Open science can be considered as a socio-technical system. One part of the system is a way to track where everything goes and another is a design of appropriate incentives. The emerging technological infrastructure for data publication adopts an approach analogous to paper publication and has been facilitated by community standards for dataset description and exchange, such as DataCite (http://www.datacite.org), Open Archives Initiative-Object Reuse and Exchange (http://www.openarchives.org/ore) and the Data Catalog Vocabulary (http://www.w3.org/TR/vocab-dcat). Software publication, in a simple way, may use a similar approach, which calls for community efforts on standards for code curation, description and exchange, such as the Working towards Sustainable Software for Science (http://wssspe.researchcomputing.org.uk). Simply minting Digital Object Identifiers to codes in a repository makes software publication no difference from data publication (See also: http://www.sciforge-project.org/2014/05/19/10-non-trivial-things-github-friends-can-do-for-science/) . Attention is required for code quality, metadata, license, version and derivation, as well as metrics to evaluate the value and/or impact of a software publication.

Metrics underpin the design of incentives for open science. An extended set of metrics – called altmetrics – was developed for evaluating research impact and has already been adopted by leading publishers such as Nature Publishing Group (http://www.nature.com/press_releases/article-metrics.html). Factors counted in altmetrics include how many times a publication has been viewed, discussed, saved and cited. It was very interesting to read some news about funders’ attention to altmetrics (http://www.nature.com/news/funders-drawn-to-alternative-metrics-1.16524) on my flight back from the AGU meeting – from the 12/11/2014 issue of Nature which I picked from the NPG booth at the AGU meeting exhibition hall. For a software publication the metrics might also count how often the code is run, the use of code fragments, and derivations from the code. A software citation indexing service – similar to the Data Citation Index (http://wokinfo.com//products_tools/multidisciplinary/dci/) of Thomson Reuters – can be developed to track citations among software, datasets and literature and to facilitate software search and access.

Open science would help everyone – including the authors – but it can be laborious and boring to give all the fiddly details. Fortunately fiddly details are what computers are good at. Advances in technology are enabling the categorization, identification and annotation of various entities, processes and agents in research as well as the linking and tracing among them. In our 06/2014 Nature Climate Change article we discussed the issue of provenance of global change research (http://www.nature.com/nclimate/journal/v4/n6/full/nclimate2141.html). Those works on provenance capture and tracing further extend the scope of metrics development. Yet, incorporating those metrics in incentive design requires the science community to find an appropriate way to use them in research assessment. A recent progress is that NSF renamed Publications section as Products in the biographical sketch of funding applicants and allowed datasets and software to be listed (http://www.nsf.gov/pubs/2013/nsf13004/nsf13004.jsp). To fully establish the technological infrastructure and incentive metrics for open science, more community efforts are still needed.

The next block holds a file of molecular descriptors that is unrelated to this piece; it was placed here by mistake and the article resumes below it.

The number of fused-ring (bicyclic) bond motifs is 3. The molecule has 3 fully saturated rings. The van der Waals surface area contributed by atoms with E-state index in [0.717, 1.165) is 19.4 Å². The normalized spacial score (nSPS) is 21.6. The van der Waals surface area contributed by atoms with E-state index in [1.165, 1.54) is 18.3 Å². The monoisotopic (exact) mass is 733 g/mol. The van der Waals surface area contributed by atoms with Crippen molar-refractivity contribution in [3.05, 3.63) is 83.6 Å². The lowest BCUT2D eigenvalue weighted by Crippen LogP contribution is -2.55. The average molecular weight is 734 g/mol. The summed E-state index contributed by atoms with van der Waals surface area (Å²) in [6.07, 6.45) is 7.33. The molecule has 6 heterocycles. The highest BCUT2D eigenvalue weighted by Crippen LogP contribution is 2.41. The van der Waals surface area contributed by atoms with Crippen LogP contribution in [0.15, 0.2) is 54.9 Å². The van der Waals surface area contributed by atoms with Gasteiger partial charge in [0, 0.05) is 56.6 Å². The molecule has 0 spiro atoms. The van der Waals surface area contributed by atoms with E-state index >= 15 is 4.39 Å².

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Data Management – Serendipity in Academic Career

November 11th, 2014

A few days ago I began to think about the topic for a blog and the first reflection in my mind was ‘data management’ and then a Chinese poem sentence ‘无心插柳柳成荫’ followed. I went to Google for an English translation of that sentence and the result was ‘Serendipitiously’. Interesting, I never saw that word before and I had to use a dictionary to find that ‘serendipity’ means unintentional positive outcomes, which expresses the meaning of that Chinese sentence quite well. So, I regard data management as serendipity in my academic career. I think that’s because I was trained as a geoinformatics researcher through my education in China and the Netherlands, how it comes that most of my current time is being spent on data management?

One clue I could see is that I have been working on ontologies, vocabularies and conceptual models for geoscience data services, which is relevant to data management. Another more relevant clue is a symposium ‘Data Management in Research: A Challenging Issue’ organized at University of Twente campus in 2011 spring. Dr. David Rossiter, Ms. Marga Koelen, I and a few other ITC colleagues attend the event. That symposium highlighted both technical and social/cultural issues faced by the 3TU.Datacentrum (http://datacentrum.3tu.nl/en/home/), a data repository for the three technological universities in the Netherlands. It is very interesting to see that several topics of my current work had already discussed in that symposium, whereas I paid almost no attention because I was completely focused on my vocabulary work at that time. Since now I am working on data management, I would like to introduce a few concepts relevant to it and the current social and technical trends.